1) Its fairness. The plan is a subsidy to investors at taxpayers’ expense. Investors who took risks to earn profits must also bear the losses. Not every business failure carries systemic risk. The government can ensure a well-functioning financial industry, able to make new loans to creditworthy borrowers, without bailing out particular investors and institutions whose choices proved unwise. 2) Its ambiguity. Neither the mission of the new agency nor its oversight are clear. If taxpayers are to buy illiquid and opaque assets from troubled sellers, the terms, occasions, and methods of such purchases must be crystal clear ahead of time and carefully monitored afterwards. 3) Its long-term effects. If the plan is enacted, its effects will be with us for a generation. For all their recent troubles, America's dynamic and innovative private capital markets have brought the nation unparalleled prosperity. Fundamentally weakening those markets in order to calm short-run disruptions is desperately short-sighted.

For these reasons we ask Congress not to rush, to hold appropriate hearings, and to carefully consider the right course of action, and to wisely determine the future of the financial industry and the U.S. economy for years to come."

Also, here a long series of economists asked the same three questions:
1. How bad is the current market situation?
2. How bad are the current proposed bailout plans?
3. What's the one thing we should be doing that we're not?

If you're not skeptical yet, here is a quote from the actual proposal: "Decisions by the Secretary pursuant to the authority of this Act are non-reviewable and committed to agency discretion, and may not be reviewed by any court of law or any administrative agency."

Wednesday, September 24, 2008

More Places to Watch Videos Online

Here is a list of some sites that contain some excellent videos.
1) Reason.tv: A series of video documentaries and interviews that take a hard look at the variety of threats to our liberties -- and celebrate what it really means to be free.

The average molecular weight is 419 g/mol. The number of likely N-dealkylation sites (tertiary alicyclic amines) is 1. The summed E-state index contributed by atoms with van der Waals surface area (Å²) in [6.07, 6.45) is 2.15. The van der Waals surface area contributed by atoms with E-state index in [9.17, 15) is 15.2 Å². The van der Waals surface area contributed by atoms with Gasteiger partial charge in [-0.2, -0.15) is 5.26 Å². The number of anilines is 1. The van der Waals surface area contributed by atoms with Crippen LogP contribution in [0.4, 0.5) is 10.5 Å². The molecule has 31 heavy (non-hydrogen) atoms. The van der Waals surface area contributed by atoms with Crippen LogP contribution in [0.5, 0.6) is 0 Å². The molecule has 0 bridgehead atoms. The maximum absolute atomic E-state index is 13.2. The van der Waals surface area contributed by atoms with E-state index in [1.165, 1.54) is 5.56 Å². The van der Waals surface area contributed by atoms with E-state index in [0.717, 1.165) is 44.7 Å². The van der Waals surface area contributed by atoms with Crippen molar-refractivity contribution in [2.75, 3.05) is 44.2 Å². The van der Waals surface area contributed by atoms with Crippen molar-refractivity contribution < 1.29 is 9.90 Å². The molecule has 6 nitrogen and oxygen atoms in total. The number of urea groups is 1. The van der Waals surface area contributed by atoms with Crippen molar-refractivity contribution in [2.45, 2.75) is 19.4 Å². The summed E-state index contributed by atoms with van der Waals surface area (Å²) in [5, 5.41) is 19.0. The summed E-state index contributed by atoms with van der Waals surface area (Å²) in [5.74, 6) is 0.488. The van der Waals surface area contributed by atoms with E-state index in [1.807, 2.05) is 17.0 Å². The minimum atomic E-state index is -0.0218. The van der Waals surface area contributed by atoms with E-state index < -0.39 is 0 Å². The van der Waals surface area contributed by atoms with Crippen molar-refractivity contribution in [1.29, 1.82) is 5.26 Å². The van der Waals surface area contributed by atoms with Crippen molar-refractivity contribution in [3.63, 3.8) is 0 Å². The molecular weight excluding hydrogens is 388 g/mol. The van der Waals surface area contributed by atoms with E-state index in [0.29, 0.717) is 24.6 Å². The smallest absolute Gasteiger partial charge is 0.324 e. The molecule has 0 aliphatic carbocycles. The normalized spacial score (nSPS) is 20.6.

• Immigration: Let them in already! 
  • Here is a less academic but still interesting explanation of how Mexicans are a lot like machines.
2) TED stands for Technology, Entertainment, Design. This annual conference brings together the world's most fascinating thinkers and doers, who are challenged to give the talk of their lives in 18 minutes.
  • Debunking third-world myths with the best stats you've ever seen (watch the first 5 minutes) 
  • Here are some underwater astonishments, watch until the end.
3) John Stossel regularly does what most newscasters should be doing, saying "Give Me a Break!" to shortsighted thinking.
  • Oil Prices and Price Gouging 
  • Here Stossel answers the question: Aren't Sweatshops Exploitive?

Monday, September 22, 2008

Ron Paul Explains the Housing Crisis, 5 Years Ago

If you haven't seen this election as an attack on reason you're not listening. Is it any surprise that our most honest politicians are our least popular? Read the whole 2003 speech to the committee here. Hat tip to Justin for hat tipping to Michael.
The connection between the GSEs and the government helps isolate the GSE management from market discipline. This isolation from market discipline is the root cause of the recent reports of mismanagement occurring at Fannie and Freddie. After all, if Fannie and Freddie were not underwritten by the federal government, investors would demand Fannie and Freddie provide assurance that they follow accepted management and accounting practices.

Ironically, by transferring the risk of a widespread mortgage default, the government increases the likelihood of a painful crash in the housing market. This is because the special privileges granted to Fannie and Freddie have distorted the housing market by allowing them to attract capital they could not attract under pure market conditions. As a result, capital is diverted from its most productive use into housing. This reduces the efficacy of the entire market and thus reduces the standard of living of all Americans.